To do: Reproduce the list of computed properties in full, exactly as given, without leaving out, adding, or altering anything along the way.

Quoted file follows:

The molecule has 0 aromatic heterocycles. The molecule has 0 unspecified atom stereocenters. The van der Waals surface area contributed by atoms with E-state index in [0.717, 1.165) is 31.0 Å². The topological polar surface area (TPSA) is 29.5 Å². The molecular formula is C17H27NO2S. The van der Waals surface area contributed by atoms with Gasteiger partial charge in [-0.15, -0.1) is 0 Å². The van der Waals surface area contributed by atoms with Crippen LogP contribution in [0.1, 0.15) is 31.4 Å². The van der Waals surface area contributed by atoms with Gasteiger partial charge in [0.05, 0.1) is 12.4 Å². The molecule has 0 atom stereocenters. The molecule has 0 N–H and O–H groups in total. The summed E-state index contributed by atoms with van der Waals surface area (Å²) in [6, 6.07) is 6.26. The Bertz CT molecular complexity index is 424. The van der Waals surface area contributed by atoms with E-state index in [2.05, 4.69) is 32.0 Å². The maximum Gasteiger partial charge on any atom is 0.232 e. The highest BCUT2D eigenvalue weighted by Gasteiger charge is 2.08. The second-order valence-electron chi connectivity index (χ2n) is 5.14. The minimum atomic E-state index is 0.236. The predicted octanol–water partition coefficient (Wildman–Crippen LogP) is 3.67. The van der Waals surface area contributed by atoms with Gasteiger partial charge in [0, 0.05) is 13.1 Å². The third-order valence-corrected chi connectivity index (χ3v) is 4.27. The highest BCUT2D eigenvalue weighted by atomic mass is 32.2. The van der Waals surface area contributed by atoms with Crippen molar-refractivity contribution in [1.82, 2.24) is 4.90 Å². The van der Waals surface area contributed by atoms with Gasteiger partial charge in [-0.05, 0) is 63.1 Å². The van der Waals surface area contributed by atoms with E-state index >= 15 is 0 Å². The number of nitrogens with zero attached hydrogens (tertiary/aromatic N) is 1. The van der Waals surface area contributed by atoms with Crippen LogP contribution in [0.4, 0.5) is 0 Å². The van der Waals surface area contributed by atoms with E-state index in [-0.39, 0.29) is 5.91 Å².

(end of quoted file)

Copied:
The molecule has 0 aromatic heterocycles. The molecule has 0 unspecified atom stereocenters. The van der Waals surface area contributed by atoms with E-state index in [0.717, 1.165) is 31.0 Å². The topological polar surface area (TPSA) is 29.5 Å². The molecular formula is C17H27NO2S. The van der Waals surface area contributed by atoms with Gasteiger partial charge in [-0.15, -0.1) is 0 Å². The van der Waals surface area contributed by atoms with Crippen LogP contribution in [0.1, 0.15) is 31.4 Å². The van der Waals surface area contributed by atoms with Gasteiger partial charge in [0.05, 0.1) is 12.4 Å². The molecule has 0 atom stereocenters. The molecule has 0 N–H and O–H groups in total. The summed E-state index contributed by atoms with van der Waals surface area (Å²) in [6, 6.07) is 6.26. The Bertz CT molecular complexity index is 424. The van der Waals surface area contributed by atoms with E-state index in [2.05, 4.69) is 32.0 Å². The maximum Gasteiger partial charge on any atom is 0.232 e. The highest BCUT2D eigenvalue weighted by Gasteiger charge is 2.08. The second-order valence-electron chi connectivity index (χ2n) is 5.14. The minimum atomic E-state index is 0.236. The predicted octanol–water partition coefficient (Wildman–Crippen LogP) is 3.67. The van der Waals surface area contributed by atoms with Gasteiger partial charge in [0, 0.05) is 13.1 Å². The third-order valence-corrected chi connectivity index (χ3v) is 4.27. The highest BCUT2D eigenvalue weighted by atomic mass is 32.2. The van der Waals surface area contributed by atoms with Crippen molar-refractivity contribution in [1.82, 2.24) is 4.90 Å². The van der Waals surface area contributed by atoms with Gasteiger partial charge in [-0.05, 0) is 63.1 Å². The van der Waals surface area contributed by atoms with E-state index >= 15 is 0 Å². The number of nitrogens with zero attached hydrogens (tertiary/aromatic N) is 1. The van der Waals surface area contributed by atoms with Crippen LogP contribution in [0.4, 0.5) is 0 Å². The van der Waals surface area contributed by atoms with E-state index in [-0.39, 0.29) is 5.91 Å².